Tesla stock could use all the support it can get right now – missed expectations for Q3 deliveries and of course stronger expectations for CEO Elon Musk’s sales to fund Twitter takeover they have measured the course since the beginning of the week. However, the rating agency S&P Global Ratings brought at least a small boost later on Thursday: As it was too late to judge by the bare numbers, Tesla’s securities were upgraded to a level that counts as “investment grade” for the first time. This is also positive for stocks, because some funds are now allowed to invest in them.
Tesla’s rating has improved by 2 levels
Production and deliveries at Tesla have exceeded its own expectations, and capacity upgrades appear on schedule to serve strong demand through 2023, S&P Global wrote Thursday. in a research update. That almost sounds like stock analysis, but it has to do with Tesla’s bonds: The company’s credit profile now looks better because it continues to be a leader in electric vehicles. Along with consistent efficiency, this enables high levels of profitability and consistent cash flow.
So S&P Global Ratings upgraded Tesla’s bonds to two notches to BBB. The original BB+ rating was the highest it still is in the “speculative grade” category, also disrespectfully known as “junk”. The best rating ever is S&P AAA. Two other officially recognized agencies, Moody’s and Fitch, use the same classification of investment grade or junk and many levels within these groups.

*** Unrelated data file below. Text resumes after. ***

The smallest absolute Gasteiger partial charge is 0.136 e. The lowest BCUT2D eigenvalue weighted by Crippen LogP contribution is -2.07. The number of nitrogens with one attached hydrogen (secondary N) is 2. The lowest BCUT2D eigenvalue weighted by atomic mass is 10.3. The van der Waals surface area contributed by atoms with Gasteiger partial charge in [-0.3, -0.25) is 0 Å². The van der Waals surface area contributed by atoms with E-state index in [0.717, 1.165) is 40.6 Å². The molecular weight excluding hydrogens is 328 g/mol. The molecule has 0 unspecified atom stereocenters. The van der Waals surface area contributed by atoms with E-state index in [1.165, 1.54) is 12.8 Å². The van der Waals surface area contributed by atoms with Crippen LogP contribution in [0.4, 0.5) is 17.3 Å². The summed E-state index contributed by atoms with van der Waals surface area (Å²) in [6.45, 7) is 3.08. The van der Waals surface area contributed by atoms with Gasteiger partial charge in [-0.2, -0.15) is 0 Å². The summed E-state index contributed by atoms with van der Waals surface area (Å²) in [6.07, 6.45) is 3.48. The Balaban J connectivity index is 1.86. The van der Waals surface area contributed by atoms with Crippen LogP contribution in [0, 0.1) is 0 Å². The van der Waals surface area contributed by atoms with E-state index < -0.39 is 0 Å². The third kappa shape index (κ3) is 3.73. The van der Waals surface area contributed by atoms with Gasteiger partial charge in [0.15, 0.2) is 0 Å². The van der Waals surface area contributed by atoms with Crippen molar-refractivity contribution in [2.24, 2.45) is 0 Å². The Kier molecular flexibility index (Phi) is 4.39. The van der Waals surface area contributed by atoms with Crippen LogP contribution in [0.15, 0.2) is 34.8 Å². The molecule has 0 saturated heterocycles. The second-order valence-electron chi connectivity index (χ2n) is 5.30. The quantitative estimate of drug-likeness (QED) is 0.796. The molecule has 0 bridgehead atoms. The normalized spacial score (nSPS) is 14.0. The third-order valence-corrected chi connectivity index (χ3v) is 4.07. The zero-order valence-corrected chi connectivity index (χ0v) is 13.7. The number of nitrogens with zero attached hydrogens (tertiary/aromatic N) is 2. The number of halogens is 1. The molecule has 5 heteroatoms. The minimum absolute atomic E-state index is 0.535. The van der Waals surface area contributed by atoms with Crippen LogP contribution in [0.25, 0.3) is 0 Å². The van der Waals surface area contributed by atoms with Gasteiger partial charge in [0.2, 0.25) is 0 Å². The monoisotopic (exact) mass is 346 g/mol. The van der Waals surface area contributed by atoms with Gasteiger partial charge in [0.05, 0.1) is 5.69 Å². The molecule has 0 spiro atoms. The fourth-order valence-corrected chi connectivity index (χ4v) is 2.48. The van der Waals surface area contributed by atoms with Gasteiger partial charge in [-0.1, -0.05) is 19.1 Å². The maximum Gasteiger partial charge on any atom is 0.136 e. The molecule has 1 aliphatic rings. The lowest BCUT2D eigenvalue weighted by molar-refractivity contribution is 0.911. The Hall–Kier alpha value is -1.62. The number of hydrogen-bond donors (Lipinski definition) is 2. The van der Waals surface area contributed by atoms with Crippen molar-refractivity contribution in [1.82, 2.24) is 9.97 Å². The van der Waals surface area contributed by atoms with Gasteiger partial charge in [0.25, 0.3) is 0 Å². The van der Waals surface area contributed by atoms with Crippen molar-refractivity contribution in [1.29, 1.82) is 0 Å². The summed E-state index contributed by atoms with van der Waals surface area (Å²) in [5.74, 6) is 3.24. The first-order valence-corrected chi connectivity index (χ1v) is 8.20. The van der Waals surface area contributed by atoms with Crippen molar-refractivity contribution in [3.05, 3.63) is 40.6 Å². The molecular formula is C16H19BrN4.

A positive sign also for Tesla shares
With the improvement of the S&P Tesla’s bonds now have an investment grade rating for the first time in their history. In theory, this makes it possible to issue new bonds at lower interest rates. In Tesla’s practice, this factor is completely absent because the company is often in debt and generates a high surplus. Also, its securities were previously traded at rates similar to those rated best.
– Gary Black (@garyblack00) October 6, 2022
But more important is the impact on the stock, said Gary Black, a fund manager invested in Tesla who has been calling for and expecting a rating upgrade for some time. According to him, there are professional funds that are not allowed to buy shares in companies whose bonds are rated speculative. Tesla is now their first choice. For some of his colleagues, a bond rating in the investment industry is just a form of improvement, Black wrote: proof that you are dealing with a “blue chip” company.
A competitor’s agency may follow suit
At the second major agency, Moody’s, Tesla has not yet come that far. When asked about this fact by email from a dedicated shareholder, The analyst involved there recently did not deny Tesla’s financial strength, but said that from a quality point of view, one would like to see more concrete signs of the expansion of the product range. Black assumed on Thursday that Moody’s upgrade would not be long in coming: the agency always follows its rival S&P in Tesla, he wrote. It will probably be after the publication of the Q3 business figures.